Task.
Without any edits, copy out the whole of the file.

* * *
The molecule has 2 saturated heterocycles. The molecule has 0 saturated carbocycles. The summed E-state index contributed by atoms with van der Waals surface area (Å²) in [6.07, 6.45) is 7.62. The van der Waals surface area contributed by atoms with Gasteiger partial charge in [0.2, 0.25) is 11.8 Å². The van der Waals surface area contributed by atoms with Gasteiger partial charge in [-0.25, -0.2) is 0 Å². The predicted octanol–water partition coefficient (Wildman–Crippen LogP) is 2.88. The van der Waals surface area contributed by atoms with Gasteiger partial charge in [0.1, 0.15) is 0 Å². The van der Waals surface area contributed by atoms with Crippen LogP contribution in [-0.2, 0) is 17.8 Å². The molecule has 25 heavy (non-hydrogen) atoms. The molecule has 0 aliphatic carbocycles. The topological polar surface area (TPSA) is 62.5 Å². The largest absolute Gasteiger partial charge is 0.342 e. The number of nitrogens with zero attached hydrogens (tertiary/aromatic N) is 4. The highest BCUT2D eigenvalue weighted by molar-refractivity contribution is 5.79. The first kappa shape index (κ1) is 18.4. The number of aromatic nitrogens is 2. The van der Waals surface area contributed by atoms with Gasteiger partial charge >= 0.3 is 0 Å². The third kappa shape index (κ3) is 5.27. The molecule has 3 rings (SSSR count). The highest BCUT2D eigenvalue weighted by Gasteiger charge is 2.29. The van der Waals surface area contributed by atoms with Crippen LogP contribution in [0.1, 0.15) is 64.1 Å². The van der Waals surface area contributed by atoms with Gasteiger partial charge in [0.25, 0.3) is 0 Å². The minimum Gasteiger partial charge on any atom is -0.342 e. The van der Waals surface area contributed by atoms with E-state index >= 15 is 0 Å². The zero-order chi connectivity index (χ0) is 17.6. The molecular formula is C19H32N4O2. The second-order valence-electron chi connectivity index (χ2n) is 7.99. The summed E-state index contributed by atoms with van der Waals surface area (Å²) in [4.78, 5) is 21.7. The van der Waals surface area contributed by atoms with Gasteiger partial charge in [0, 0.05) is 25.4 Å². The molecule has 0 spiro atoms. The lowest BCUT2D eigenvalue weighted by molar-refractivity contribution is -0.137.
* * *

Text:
The molecule has 2 saturated heterocycles. The molecule has 0 saturated carbocycles. The summed E-state index contributed by atoms with van der Waals surface area (Å²) in [6.07, 6.45) is 7.62. The van der Waals surface area contributed by atoms with Gasteiger partial charge in [0.2, 0.25) is 11.8 Å². The van der Waals surface area contributed by atoms with Gasteiger partial charge in [-0.25, -0.2) is 0 Å². The predicted octanol–water partition coefficient (Wildman–Crippen LogP) is 2.88. The van der Waals surface area contributed by atoms with Gasteiger partial charge in [0.1, 0.15) is 0 Å². The van der Waals surface area contributed by atoms with Crippen LogP contribution in [-0.2, 0) is 17.8 Å². The molecule has 25 heavy (non-hydrogen) atoms. The molecule has 0 aliphatic carbocycles. The topological polar surface area (TPSA) is 62.5 Å². The largest absolute Gasteiger partial charge is 0.342 e. The number of nitrogens with zero attached hydrogens (tertiary/aromatic N) is 4. The highest BCUT2D eigenvalue weighted by molar-refractivity contribution is 5.79. The first kappa shape index (κ1) is 18.4. The number of aromatic nitrogens is 2. The van der Waals surface area contributed by atoms with Gasteiger partial charge >= 0.3 is 0 Å². The third kappa shape index (κ3) is 5.27. The molecule has 3 rings (SSSR count). The highest BCUT2D eigenvalue weighted by Gasteiger charge is 2.29. The van der Waals surface area contributed by atoms with Crippen LogP contribution in [0.1, 0.15) is 64.1 Å². The van der Waals surface area contributed by atoms with Gasteiger partial charge in [0.25, 0.3) is 0 Å². The minimum Gasteiger partial charge on any atom is -0.342 e. The van der Waals surface area contributed by atoms with E-state index >= 15 is 0 Å². The zero-order chi connectivity index (χ0) is 17.6. The molecular formula is C19H32N4O2. The second-order valence-electron chi connectivity index (χ2n) is 7.99. The summed E-state index contributed by atoms with van der Waals surface area (Å²) in [4.78, 5) is 21.7. The van der Waals surface area contributed by atoms with Gasteiger partial charge in [0, 0.05) is 25.4 Å². The molecule has 0 spiro atoms. The lowest BCUT2D eigenvalue weighted by molar-refractivity contribution is -0.137.